To be an informed investor, you have to have a working knowledge of ROI, or Return on Investment. Just as you would calculate a mortgage and the other costs associated with it before purchasing a property, you should also calculate ROI.
In simple terms, ROI is the percentage of money returned to you after deducting all costs related to the investment. It’s your profit, as a percentage of your investment.
How to Calculate ROI for Income Property?
There are two ways to calculate ROI, and you don’t have to be an accountant for either — although it’s always a good idea to get the advice of your accountant in any major purchase.
The Cost Method – ROI is calculated by dividing profit by your invested capital.
Example – Suppose you purchased a home for $100,000. You invested $50,000 in repairs and renovations. You’re delighted with the new appraisal, which values the property at $200,000, leaving you with a $50,000 profit.
Take the $50,000 profit, and divide it by your capital invested of $150,000 ($100,000 to purchase, and $50,000 to renovate.)
$50,000/$150,000 = .33 or 33%
Thirty three percent is a great return on your money, wouldn’t you agree?
The Out of Pocket Method – This method takes into account the power of OPM (Other People’s Money.)
We’re still going to use the same $100,000 house, but purchase it with a mortgage. This way, you only have to use $20,000 of your own money. With the same $50,000 in renovation costs, your out of pocket investment is $70,000. The bank is paying $80,000.
The house is worth $200,000 after you’ve renovated it. You only paid $70,000 out of pocket, and you earned $50,000 in profit.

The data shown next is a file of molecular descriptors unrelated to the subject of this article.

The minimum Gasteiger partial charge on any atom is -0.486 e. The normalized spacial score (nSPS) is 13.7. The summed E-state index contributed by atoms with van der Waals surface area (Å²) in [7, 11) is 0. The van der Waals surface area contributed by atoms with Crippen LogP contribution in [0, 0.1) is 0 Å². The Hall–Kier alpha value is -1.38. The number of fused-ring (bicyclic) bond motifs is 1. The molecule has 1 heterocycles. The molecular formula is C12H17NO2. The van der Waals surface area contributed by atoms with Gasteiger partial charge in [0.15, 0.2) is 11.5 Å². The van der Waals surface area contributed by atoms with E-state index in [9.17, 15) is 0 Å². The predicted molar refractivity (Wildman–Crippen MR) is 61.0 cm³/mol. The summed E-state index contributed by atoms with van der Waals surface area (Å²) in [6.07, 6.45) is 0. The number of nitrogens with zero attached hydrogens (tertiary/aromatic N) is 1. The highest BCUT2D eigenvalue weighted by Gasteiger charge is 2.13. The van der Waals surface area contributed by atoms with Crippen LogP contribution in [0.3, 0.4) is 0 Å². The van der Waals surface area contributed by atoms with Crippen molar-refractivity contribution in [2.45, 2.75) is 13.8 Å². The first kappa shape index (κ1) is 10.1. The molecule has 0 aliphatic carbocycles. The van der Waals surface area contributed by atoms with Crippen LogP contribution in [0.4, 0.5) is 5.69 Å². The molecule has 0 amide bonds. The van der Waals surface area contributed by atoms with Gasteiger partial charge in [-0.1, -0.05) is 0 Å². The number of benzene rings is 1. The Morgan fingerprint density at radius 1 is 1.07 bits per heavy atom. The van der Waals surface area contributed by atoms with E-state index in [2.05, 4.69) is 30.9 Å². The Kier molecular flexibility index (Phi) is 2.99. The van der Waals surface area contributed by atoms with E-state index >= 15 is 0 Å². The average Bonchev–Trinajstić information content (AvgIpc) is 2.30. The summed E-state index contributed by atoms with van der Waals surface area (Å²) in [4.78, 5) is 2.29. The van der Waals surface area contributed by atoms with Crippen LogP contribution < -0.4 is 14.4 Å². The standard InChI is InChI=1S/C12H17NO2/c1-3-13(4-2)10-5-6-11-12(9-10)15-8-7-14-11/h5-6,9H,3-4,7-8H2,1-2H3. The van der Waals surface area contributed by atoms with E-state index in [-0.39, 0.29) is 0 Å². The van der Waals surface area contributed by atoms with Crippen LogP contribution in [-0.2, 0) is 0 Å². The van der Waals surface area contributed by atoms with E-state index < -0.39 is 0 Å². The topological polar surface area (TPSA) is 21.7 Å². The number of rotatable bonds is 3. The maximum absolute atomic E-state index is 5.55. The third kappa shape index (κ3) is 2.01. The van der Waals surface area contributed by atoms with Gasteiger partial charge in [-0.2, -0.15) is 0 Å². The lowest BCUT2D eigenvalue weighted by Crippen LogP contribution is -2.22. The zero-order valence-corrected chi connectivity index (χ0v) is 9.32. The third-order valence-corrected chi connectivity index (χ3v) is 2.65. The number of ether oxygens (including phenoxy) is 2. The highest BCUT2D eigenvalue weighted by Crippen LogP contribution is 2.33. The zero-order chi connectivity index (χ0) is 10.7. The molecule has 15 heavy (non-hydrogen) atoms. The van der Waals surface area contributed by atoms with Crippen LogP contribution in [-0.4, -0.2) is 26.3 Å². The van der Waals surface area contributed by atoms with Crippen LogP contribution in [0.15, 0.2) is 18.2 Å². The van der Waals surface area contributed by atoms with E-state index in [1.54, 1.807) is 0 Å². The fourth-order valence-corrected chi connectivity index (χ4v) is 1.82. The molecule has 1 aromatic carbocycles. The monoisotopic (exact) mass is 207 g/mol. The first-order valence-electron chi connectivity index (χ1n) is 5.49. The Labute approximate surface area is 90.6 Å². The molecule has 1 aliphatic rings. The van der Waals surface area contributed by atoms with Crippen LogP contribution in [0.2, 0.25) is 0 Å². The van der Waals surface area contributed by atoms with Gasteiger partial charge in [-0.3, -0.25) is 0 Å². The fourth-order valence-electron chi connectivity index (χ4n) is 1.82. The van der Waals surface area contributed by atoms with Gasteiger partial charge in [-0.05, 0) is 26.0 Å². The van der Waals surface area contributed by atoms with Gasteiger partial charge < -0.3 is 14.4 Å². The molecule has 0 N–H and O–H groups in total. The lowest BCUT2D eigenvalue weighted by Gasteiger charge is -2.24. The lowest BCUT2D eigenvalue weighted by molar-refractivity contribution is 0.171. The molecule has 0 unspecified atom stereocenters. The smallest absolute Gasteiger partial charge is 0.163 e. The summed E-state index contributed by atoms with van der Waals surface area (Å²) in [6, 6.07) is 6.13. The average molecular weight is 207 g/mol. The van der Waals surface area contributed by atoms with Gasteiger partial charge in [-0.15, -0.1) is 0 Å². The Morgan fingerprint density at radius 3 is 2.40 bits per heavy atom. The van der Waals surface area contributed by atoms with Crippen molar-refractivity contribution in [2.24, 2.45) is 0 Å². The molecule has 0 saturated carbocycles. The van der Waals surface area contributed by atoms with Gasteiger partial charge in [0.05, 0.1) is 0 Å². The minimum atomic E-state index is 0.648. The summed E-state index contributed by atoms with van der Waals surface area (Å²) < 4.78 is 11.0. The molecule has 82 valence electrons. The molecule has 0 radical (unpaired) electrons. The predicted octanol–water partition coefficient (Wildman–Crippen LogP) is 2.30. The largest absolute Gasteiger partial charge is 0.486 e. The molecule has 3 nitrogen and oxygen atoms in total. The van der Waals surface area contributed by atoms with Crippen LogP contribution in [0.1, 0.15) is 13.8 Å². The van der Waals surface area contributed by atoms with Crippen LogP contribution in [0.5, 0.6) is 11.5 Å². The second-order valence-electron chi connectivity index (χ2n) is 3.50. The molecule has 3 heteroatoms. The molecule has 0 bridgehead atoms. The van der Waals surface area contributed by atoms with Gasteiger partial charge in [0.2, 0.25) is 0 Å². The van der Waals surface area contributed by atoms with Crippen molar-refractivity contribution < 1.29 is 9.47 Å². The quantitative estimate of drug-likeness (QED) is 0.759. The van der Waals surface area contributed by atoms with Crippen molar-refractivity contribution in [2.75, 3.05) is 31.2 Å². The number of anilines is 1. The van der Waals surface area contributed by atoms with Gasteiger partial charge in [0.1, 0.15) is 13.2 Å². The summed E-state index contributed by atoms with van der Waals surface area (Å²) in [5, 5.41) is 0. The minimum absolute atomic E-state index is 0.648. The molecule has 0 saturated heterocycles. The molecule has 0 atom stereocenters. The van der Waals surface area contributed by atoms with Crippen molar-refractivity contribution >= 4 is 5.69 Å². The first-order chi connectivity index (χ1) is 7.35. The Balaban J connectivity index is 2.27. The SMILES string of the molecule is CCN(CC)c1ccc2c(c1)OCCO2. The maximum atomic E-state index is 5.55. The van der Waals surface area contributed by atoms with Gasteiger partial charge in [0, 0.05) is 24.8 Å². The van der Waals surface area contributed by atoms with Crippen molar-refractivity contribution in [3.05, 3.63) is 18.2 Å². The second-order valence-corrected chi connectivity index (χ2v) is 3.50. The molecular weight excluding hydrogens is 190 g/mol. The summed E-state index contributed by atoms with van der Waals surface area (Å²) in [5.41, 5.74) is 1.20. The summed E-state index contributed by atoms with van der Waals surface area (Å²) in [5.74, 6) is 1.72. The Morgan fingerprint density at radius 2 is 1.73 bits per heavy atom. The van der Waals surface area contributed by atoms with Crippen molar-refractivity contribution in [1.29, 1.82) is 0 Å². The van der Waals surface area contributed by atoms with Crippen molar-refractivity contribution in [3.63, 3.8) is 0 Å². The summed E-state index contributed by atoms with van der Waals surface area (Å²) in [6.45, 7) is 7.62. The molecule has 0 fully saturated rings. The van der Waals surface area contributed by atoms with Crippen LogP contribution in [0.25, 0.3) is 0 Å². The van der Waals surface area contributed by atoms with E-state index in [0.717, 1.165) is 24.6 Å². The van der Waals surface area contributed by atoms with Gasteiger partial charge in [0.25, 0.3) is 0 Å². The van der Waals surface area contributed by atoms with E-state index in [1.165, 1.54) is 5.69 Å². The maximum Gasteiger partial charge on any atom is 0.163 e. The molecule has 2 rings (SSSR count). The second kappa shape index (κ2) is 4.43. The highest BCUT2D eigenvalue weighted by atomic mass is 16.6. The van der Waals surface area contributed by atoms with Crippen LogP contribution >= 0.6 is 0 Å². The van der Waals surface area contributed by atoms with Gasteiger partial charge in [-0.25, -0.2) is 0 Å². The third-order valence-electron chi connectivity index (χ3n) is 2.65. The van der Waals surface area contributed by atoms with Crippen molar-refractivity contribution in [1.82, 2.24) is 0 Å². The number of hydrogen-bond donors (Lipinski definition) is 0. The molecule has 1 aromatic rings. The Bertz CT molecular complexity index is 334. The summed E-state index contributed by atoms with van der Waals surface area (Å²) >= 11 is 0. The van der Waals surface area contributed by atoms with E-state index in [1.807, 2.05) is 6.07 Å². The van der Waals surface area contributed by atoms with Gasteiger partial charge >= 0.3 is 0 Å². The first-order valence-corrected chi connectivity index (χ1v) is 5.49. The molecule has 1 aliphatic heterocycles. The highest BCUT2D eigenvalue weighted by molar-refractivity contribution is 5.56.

$50,000 profit/$70,000 capital = .71 or 71%
71% Return on Investment is fantastic. Numbers like that make the news with stocks, but are much easier to obtain with real estate. This is great income on a short term renovation. But it is important to understand that your time is valuable as well.
If you do not have time to do renovations, another option is to buy property that has already been renovated, and hire a property management company to manage the rental. This way you can enjoy the ultimate leverage by letting someone else pay down your mortgage.
For example, you could purchase a $100,000 home with a $20,000 down payment, and rent out the property for $1200 per month. Depending on where and what you buy, you could receive approximately $5000 in annual rental income. If you put all that cash flow toward paying off the loan, you could have it paid off in 12 years.
Let’s calculate that ROI. You put in $20,000. After 12 years, you own a $100,000 home outright.
$80,000 profit/ $20,000 = 4
Yup, you quadrupled your money in 12 years.
Plus, you still get that $1200 monthly rental income for the rest of your life (or more than that if rents increase over time).
If you would like more information on where to buy the best long-term rental properties, schedule a strategy session with one of our investment counselors here. It’s free.